to Auros IX: Battle #5 by Patrick Eibel and Kenton Kilgore
For this game, we each had 8000 points, but cramming all those figures on my 8’ x 4’ board would be difficult, to say the least. Kenton and I agreed to start the game with each of us having 2000 points of our armies on the board, then bring on the rest in 2000-point increments each turn, starting with Turn 2. This nicely represents waves of units rushing to battle, and hopefully would alleviate crowding.
Usually, we list our entire armies at the beginning of our battle reports, but for this one, it makes more sense (and is easier to read and comprehend) to say what units show up on the turn they arrive. So let’s talk set-up and deployment and go from there. Brutality awaits!
Setting Up by Patrick Eibel
As we had for every game in the campaign, we played at my house on the Blood Deserts boards that we used for much of the first Auros campaign. Something that we’ve never mentioned before is that after that first campaign, Kenton gave me those boards as a symbolic prize for “winning the planet.” So that’s why all the games for this new campaign have been at my place. Not to mention, I have a new baby, so getting out for gaming is not as easy as it used to be.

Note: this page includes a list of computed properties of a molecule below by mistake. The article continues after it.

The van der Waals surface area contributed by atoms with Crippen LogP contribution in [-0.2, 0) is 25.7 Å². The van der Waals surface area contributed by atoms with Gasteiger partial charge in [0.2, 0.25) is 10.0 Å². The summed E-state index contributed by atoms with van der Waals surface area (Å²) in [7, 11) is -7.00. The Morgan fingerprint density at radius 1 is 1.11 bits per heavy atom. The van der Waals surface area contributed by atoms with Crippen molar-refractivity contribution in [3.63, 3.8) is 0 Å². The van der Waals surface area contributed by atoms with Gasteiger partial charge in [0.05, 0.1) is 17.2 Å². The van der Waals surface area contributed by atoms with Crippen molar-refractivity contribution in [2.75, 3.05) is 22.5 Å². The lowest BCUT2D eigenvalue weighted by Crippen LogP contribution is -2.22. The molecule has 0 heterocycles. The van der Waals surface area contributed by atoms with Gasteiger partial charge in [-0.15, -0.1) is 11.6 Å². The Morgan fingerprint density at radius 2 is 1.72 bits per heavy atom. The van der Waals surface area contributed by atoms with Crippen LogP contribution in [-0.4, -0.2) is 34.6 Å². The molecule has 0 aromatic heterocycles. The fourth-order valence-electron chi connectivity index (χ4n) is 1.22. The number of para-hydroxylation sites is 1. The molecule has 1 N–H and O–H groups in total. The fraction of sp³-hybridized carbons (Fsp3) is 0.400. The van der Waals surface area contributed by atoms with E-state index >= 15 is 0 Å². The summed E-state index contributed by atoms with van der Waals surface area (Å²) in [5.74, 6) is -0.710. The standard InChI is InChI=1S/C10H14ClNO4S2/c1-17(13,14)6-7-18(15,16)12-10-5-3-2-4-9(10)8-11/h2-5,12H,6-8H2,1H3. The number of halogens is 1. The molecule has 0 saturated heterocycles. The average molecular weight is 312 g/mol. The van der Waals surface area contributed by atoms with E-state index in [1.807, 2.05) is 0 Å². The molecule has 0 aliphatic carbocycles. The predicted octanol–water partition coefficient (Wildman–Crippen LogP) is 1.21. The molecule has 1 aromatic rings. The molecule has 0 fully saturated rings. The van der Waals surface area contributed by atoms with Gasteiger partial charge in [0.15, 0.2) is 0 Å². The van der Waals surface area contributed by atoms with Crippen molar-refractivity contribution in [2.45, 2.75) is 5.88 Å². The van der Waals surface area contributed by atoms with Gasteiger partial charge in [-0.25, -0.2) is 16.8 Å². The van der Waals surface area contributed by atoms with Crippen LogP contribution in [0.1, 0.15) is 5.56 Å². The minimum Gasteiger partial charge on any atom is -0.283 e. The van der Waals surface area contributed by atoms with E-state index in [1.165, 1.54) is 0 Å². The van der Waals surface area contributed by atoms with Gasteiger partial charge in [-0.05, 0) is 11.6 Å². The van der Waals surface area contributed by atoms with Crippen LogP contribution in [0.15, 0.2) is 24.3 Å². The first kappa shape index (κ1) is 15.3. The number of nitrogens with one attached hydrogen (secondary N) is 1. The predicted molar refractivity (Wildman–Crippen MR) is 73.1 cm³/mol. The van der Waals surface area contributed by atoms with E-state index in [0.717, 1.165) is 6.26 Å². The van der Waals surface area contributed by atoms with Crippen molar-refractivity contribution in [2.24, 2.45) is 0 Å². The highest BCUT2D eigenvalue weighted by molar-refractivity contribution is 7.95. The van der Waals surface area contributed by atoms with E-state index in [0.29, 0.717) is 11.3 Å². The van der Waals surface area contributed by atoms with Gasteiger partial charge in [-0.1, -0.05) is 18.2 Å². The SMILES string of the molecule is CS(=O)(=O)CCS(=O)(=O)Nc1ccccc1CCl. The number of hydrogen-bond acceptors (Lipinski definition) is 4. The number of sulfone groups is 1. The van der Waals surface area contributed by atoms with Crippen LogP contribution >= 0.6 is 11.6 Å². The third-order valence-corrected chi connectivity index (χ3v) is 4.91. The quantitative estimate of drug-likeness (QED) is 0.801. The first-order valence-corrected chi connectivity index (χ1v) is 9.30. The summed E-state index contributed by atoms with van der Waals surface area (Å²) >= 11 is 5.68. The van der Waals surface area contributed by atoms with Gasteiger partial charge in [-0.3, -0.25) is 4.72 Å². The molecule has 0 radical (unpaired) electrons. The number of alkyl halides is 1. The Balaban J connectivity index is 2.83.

I set up the table according to the standard Apocalypse rules, dividing it roughly into thirds, which I marked off with painter’s tape. It’s our habit that one person arranges the board and the other guy picks what side(s) he wants, so Kenton chose the end with plenty of open areas for shooting.
We then took turns placing objectives, two in each deployment zone, plus two in the “no-man’s land” between them. Objectives at my end wound up on top of a bastion and in the wreckage of a Fighting Tiger Rhino that had broken down in a stand of scorched trees (yes, you can find the occasional clump of trees in the desert. At least, that’s what Kenton says, and he used to live in Arizona).
One objective in “no-man’s land” was among a collection of oil cans and the other was atop another bastion. An objective in Kenton’s zone was at an “oil refinery” and the other was at the tippy-top of a watchtower attached to a fortress.